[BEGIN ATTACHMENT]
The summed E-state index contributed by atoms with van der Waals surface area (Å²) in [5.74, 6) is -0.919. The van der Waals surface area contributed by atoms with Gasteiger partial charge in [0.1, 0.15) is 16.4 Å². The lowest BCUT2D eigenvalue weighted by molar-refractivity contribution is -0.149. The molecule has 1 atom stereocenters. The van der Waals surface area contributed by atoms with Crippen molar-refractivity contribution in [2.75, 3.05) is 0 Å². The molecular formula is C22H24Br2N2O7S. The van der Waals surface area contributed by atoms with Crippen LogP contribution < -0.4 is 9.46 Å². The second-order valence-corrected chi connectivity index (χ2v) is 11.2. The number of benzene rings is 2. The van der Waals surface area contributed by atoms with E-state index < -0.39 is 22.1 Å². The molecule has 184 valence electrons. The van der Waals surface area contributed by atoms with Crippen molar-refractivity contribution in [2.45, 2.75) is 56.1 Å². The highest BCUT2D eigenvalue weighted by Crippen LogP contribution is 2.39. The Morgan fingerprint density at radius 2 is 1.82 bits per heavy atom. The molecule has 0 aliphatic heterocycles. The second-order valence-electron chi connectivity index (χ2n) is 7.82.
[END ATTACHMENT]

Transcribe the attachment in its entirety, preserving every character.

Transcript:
The summed E-state index contributed by atoms with van der Waals surface area (Å²) in [5.74, 6) is -0.919. The van der Waals surface area contributed by atoms with Gasteiger partial charge in [0.1, 0.15) is 16.4 Å². The lowest BCUT2D eigenvalue weighted by molar-refractivity contribution is -0.149. The molecule has 1 atom stereocenters. The van der Waals surface area contributed by atoms with Crippen molar-refractivity contribution in [2.75, 3.05) is 0 Å². The molecular formula is C22H24Br2N2O7S. The van der Waals surface area contributed by atoms with Crippen LogP contribution < -0.4 is 9.46 Å². The second-order valence-corrected chi connectivity index (χ2v) is 11.2. The number of benzene rings is 2. The van der Waals surface area contributed by atoms with E-state index < -0.39 is 22.1 Å². The molecule has 184 valence electrons. The van der Waals surface area contributed by atoms with Crippen molar-refractivity contribution in [2.45, 2.75) is 56.1 Å². The highest BCUT2D eigenvalue weighted by Crippen LogP contribution is 2.39. The Morgan fingerprint density at radius 2 is 1.82 bits per heavy atom. The molecule has 0 aliphatic heterocycles. The second-order valence-electron chi connectivity index (χ2n) is 7.82.